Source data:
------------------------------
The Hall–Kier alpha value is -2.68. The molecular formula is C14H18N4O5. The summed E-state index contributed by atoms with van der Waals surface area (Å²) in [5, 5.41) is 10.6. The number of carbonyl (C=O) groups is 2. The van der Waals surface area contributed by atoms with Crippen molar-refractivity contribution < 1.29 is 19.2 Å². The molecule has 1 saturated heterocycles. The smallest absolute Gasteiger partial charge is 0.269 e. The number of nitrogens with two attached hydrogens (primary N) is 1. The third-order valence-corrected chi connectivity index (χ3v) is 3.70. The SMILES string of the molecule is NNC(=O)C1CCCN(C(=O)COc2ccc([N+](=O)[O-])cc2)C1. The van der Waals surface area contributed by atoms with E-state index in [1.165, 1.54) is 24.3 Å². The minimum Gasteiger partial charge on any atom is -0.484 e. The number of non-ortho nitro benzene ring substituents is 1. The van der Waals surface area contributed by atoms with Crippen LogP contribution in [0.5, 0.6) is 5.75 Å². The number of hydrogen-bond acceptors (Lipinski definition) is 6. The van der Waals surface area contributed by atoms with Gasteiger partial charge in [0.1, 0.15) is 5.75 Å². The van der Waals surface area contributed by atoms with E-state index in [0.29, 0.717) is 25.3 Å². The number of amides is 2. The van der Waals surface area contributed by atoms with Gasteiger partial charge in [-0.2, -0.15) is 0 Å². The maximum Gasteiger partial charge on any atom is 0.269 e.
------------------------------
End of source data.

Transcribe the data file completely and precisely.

The Hall–Kier alpha value is -2.68. The molecular formula is C14H18N4O5. The summed E-state index contributed by atoms with van der Waals surface area (Å²) in [5, 5.41) is 10.6. The number of carbonyl (C=O) groups is 2. The van der Waals surface area contributed by atoms with Crippen molar-refractivity contribution < 1.29 is 19.2 Å². The molecule has 1 saturated heterocycles. The smallest absolute Gasteiger partial charge is 0.269 e. The number of nitrogens with two attached hydrogens (primary N) is 1. The third-order valence-corrected chi connectivity index (χ3v) is 3.70. The SMILES string of the molecule is NNC(=O)C1CCCN(C(=O)COc2ccc([N+](=O)[O-])cc2)C1. The van der Waals surface area contributed by atoms with E-state index in [1.165, 1.54) is 24.3 Å². The minimum Gasteiger partial charge on any atom is -0.484 e. The number of non-ortho nitro benzene ring substituents is 1. The van der Waals surface area contributed by atoms with Crippen LogP contribution in [0.5, 0.6) is 5.75 Å². The number of hydrogen-bond acceptors (Lipinski definition) is 6. The van der Waals surface area contributed by atoms with Gasteiger partial charge in [0.1, 0.15) is 5.75 Å². The van der Waals surface area contributed by atoms with E-state index in [0.29, 0.717) is 25.3 Å². The number of amides is 2. The van der Waals surface area contributed by atoms with Gasteiger partial charge in [-0.2, -0.15) is 0 Å². The maximum Gasteiger partial charge on any atom is 0.269 e.